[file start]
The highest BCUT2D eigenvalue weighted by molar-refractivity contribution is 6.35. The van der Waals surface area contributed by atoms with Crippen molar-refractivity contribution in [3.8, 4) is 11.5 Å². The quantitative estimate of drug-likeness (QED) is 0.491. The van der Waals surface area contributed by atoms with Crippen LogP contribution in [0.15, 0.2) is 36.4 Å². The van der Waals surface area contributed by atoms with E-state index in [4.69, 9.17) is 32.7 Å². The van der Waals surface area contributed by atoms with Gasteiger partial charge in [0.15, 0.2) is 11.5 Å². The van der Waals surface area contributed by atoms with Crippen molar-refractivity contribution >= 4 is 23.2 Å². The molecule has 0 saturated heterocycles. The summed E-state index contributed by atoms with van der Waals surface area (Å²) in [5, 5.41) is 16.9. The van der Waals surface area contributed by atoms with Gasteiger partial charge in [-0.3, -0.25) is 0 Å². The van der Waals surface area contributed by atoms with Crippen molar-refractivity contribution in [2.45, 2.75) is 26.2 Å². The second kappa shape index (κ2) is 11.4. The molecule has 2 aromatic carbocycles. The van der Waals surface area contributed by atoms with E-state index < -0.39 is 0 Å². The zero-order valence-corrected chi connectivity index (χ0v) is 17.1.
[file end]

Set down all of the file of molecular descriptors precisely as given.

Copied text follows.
The highest BCUT2D eigenvalue weighted by molar-refractivity contribution is 6.35. The van der Waals surface area contributed by atoms with Crippen molar-refractivity contribution in [3.8, 4) is 11.5 Å². The quantitative estimate of drug-likeness (QED) is 0.491. The van der Waals surface area contributed by atoms with Crippen LogP contribution in [0.15, 0.2) is 36.4 Å². The van der Waals surface area contributed by atoms with E-state index in [4.69, 9.17) is 32.7 Å². The van der Waals surface area contributed by atoms with Gasteiger partial charge in [0.15, 0.2) is 11.5 Å². The van der Waals surface area contributed by atoms with Crippen molar-refractivity contribution >= 4 is 23.2 Å². The molecule has 0 saturated heterocycles. The summed E-state index contributed by atoms with van der Waals surface area (Å²) in [5, 5.41) is 16.9. The van der Waals surface area contributed by atoms with Gasteiger partial charge in [-0.3, -0.25) is 0 Å². The van der Waals surface area contributed by atoms with Crippen molar-refractivity contribution in [2.45, 2.75) is 26.2 Å². The second kappa shape index (κ2) is 11.4. The molecule has 2 aromatic carbocycles. The van der Waals surface area contributed by atoms with E-state index < -0.39 is 0 Å². The zero-order valence-corrected chi connectivity index (χ0v) is 17.1.